At this point the purchaser/builder will be issued legal documents declaring him/her the owner of a legally constructed residence. That’s a very brief description of the new construction process which gives you a basic idea of what is involved. Most traditional mortgage financing plans, including the FHA-insured 203b program (sort of a big brother to 203k), provide only permanent financing.

What this means is normally lender will not close the loan and release the mortgage proceeds unless the condition and the value of the property provide adequate security. Therefore when rehabilitation is involved, the lender will insist that all rehab work be completed and improvements finished to meet lender’s required property standards before a long-term mortgage is made; especially when major construction was being done. This is a problem that has caused many a real estate contract to be cancelled (dead deals) for quite a long time.

Under the 203k guidelines and procedures, each situation discussed in the previous two paragraphs is addressed. In fact, the 203k program was designed to address those situations by providing the financing necessary for a newly constructed home on an existing foundation system that is unaffected, as well as a house in need of repair or modernization, with just one mortgage loan, at a long-term (30 year) fixed rate to finance both the acquisition and rehabilitation/new construction of the property.

203k funds are based typically on the projected value of the property with the work completed (the after-rehabilitation value).


Regulations. The provisions of Section 203(k) are located in
Chapter II of Title 24 of the Code of Federal Regulations under
Section 203.50 and Sections 203.440 through 203.495.

If the government can’t run business, how come business always run to the government for a bailout when it runs into trouble?
FHA-insured mortgages, government run for 75 years. Not too shabby, huh?

Housing Crises: When Every Penny Counts!

Financing solutions

Two mortgage articles I wrote early last year dealt with possible solutions to some of the problems that existed in the real estate and mortgage industry – see Government Program Could Ease Sub-Prime Mess 01/17/2009, and Mortgage Offers New Expected Yields 03/10/2008 – for more on those articles which, as with most of my articles and blog posts, dealt with the FHA-insured financing programs for residential one-to-four family homes and mixed-use properties (203(b), 203(k) and HECM reverse mortgages); but based on my objective which is to help home buyers and homeowners find affordable, practical methods of financing, it is necessary that I write something about the latest affordable housing program, Making Home Affordable, announced by the Administration early this year, even if it focuses more on Fannie Mae & Freddie Mac than FHA.


In accordance with a July 1 Press Release, HUD Secretary Shaun Donovan announced the expanded eligibility for the Making Home Affordable program announced by the Administration on February 18, 2009. The Secretary’s announcement makes the program available to borrowers who are up to 125% underwater (higher mortgage balance than home value) in the Las Vegas area. That community tops the list of those “hardest hit” by the mortgage crises and thus served as an appropriate venue for announcing the 20% increase in eligibility over the original maximum of 105% announced in February.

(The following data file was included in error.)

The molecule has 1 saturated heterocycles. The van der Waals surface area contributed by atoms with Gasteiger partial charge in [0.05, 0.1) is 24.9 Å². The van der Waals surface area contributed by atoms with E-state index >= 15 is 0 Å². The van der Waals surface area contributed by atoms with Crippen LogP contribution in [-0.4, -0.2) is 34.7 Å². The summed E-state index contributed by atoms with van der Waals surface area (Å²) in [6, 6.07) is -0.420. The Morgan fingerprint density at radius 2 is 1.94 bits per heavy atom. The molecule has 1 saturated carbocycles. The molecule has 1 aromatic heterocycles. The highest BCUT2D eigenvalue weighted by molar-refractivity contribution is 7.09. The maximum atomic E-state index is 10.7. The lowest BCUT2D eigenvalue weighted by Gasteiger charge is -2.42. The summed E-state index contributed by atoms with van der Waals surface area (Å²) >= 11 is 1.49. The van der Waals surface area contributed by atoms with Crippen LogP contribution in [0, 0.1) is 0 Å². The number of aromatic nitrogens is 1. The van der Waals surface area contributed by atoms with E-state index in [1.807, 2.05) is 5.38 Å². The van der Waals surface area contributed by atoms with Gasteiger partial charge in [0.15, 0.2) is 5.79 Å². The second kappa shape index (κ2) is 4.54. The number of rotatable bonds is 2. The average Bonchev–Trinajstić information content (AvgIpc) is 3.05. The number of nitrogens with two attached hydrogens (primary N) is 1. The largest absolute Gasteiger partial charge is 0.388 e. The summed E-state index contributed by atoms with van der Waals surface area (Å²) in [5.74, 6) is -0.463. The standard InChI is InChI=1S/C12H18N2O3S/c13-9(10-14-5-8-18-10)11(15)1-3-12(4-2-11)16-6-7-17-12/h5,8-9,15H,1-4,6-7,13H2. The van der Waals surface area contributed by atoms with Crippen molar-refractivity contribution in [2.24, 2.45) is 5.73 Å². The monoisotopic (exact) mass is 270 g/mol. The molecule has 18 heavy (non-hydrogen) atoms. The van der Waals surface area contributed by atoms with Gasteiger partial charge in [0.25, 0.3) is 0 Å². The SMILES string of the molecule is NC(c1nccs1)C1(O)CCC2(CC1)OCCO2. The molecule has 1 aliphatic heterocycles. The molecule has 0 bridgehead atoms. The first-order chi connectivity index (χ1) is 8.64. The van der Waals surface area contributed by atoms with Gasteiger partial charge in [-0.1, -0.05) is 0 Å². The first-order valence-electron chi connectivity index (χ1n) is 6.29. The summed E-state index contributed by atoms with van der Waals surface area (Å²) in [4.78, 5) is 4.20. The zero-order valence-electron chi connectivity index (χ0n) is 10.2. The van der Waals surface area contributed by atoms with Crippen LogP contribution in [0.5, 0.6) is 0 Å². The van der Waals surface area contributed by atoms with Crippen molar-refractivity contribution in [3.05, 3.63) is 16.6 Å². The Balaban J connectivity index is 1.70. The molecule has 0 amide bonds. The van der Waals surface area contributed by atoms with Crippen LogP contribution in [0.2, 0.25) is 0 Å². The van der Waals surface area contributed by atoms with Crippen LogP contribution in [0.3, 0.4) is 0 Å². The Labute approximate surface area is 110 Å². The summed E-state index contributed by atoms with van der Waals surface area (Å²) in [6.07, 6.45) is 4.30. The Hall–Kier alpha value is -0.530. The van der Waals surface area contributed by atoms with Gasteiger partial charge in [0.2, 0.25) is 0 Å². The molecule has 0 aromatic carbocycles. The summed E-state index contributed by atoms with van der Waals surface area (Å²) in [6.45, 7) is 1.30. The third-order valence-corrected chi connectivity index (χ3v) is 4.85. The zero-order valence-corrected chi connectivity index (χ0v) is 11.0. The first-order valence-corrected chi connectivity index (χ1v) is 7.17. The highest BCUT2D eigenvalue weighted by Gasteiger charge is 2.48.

The Federal Housing Finance Agency has provided authorization for borrowers with mortgages owned or guaranteed by Fannie Mae and Freddie Mac to refinance their loans according to terms of the newly modified Making Home Affordable refinance program which is expected to increase the number of homeowners who will be eligible to participate. This announcement is viewed by many as a positive step in addressing the mortgage financing needs of many hart-hit communities.


The opinion of this author when the program was first introduced in February was that it didn’t go far enough to address people’s financing problems because there was already a mortgage program on the books that allows for 110% LTV financing, which included home repair costs of up to $5,000, and which I covered in several of my articles under the term FHA 203k, so I could not get very excited about a new program that allowed for less than 110%, even though it applied primarily to Fannie Mae & Freddie Mac (under FHFA authority as of last Sept), instead of HUD/FHA.

This latest initiative though, should serve to make a significant difference in the mortgage refinance efforts of those homeowners in an “underwater” mortgage situation, and it is one that this author can certainly embrace and, yes, get excited about. I had intended to start this article with the following oft-repeated terms, but found 125% financing much more appealing:

“When push comes to shove”; “When the rubber meets the road”; “When the going gets tough…” You know the rest!

According to Secretary Donovan, “…The president’s Making Home Affordable plan is already helping far more families than any previous foreclosure initiative and with today’s announcement we will extend its reach even further.” With that objective, it would seem to this author that homeowners in all parts of the country can look forward to more positive results in their refinancing efforts.



Portions of this article are based on information obtained from the Making Homes Available Web site at also available on HUD’s Web site

Running Business

If the government can’t run why is it that business always run to the government for a bailout when it runs into financial trouble…like a recession?
FHA-insured mortgages… Government-run for over 75 years! Not too shabby, huh?